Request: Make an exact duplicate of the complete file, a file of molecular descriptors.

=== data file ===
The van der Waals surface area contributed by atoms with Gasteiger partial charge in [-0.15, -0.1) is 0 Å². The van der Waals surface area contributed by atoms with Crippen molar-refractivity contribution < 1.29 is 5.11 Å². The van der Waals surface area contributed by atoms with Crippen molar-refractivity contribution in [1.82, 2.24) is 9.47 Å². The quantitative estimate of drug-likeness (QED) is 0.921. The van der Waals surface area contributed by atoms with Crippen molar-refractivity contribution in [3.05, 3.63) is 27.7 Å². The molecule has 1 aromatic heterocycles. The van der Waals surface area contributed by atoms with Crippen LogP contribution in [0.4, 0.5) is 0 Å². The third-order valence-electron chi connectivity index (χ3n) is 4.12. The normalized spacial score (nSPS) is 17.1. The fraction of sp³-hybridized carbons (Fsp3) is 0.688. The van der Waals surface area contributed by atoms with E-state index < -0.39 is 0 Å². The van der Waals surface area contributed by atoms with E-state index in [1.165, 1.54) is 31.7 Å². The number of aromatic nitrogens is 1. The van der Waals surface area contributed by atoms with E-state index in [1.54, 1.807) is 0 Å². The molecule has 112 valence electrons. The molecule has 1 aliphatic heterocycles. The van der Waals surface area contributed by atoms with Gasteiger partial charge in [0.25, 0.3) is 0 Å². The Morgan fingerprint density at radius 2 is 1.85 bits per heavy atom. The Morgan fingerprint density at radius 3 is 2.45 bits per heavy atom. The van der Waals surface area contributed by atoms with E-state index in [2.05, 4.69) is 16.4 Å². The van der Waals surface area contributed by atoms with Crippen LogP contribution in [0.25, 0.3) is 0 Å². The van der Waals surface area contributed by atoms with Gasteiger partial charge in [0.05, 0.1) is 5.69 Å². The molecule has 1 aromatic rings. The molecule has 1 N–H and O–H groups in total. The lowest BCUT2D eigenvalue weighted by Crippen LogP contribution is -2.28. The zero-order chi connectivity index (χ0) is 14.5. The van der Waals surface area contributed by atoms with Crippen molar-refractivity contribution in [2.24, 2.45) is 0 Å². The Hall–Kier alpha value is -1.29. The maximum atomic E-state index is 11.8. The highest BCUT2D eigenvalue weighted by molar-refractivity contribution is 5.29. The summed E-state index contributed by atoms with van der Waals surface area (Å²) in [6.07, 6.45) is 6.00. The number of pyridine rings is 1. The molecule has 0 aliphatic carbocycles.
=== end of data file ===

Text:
The van der Waals surface area contributed by atoms with Gasteiger partial charge in [-0.15, -0.1) is 0 Å². The van der Waals surface area contributed by atoms with Crippen molar-refractivity contribution < 1.29 is 5.11 Å². The van der Waals surface area contributed by atoms with Crippen molar-refractivity contribution in [1.82, 2.24) is 9.47 Å². The quantitative estimate of drug-likeness (QED) is 0.921. The van der Waals surface area contributed by atoms with Crippen molar-refractivity contribution in [3.05, 3.63) is 27.7 Å². The molecule has 1 aromatic heterocycles. The van der Waals surface area contributed by atoms with Crippen LogP contribution in [0.4, 0.5) is 0 Å². The third-order valence-electron chi connectivity index (χ3n) is 4.12. The normalized spacial score (nSPS) is 17.1. The fraction of sp³-hybridized carbons (Fsp3) is 0.688. The van der Waals surface area contributed by atoms with E-state index < -0.39 is 0 Å². The van der Waals surface area contributed by atoms with E-state index in [1.165, 1.54) is 31.7 Å². The number of aromatic nitrogens is 1. The van der Waals surface area contributed by atoms with E-state index in [1.54, 1.807) is 0 Å². The molecule has 112 valence electrons. The molecule has 1 aliphatic heterocycles. The van der Waals surface area contributed by atoms with Gasteiger partial charge in [0.25, 0.3) is 0 Å². The Morgan fingerprint density at radius 2 is 1.85 bits per heavy atom. The Morgan fingerprint density at radius 3 is 2.45 bits per heavy atom. The van der Waals surface area contributed by atoms with E-state index in [2.05, 4.69) is 16.4 Å². The van der Waals surface area contributed by atoms with Crippen LogP contribution in [0.25, 0.3) is 0 Å². The van der Waals surface area contributed by atoms with Gasteiger partial charge in [0.05, 0.1) is 5.69 Å². The molecule has 1 aromatic rings. The molecule has 1 N–H and O–H groups in total. The lowest BCUT2D eigenvalue weighted by Crippen LogP contribution is -2.28. The zero-order chi connectivity index (χ0) is 14.5. The van der Waals surface area contributed by atoms with Crippen molar-refractivity contribution in [2.24, 2.45) is 0 Å². The Hall–Kier alpha value is -1.29. The maximum atomic E-state index is 11.8. The highest BCUT2D eigenvalue weighted by molar-refractivity contribution is 5.29. The summed E-state index contributed by atoms with van der Waals surface area (Å²) in [6.07, 6.45) is 6.00. The number of pyridine rings is 1. The molecule has 0 aliphatic carbocycles.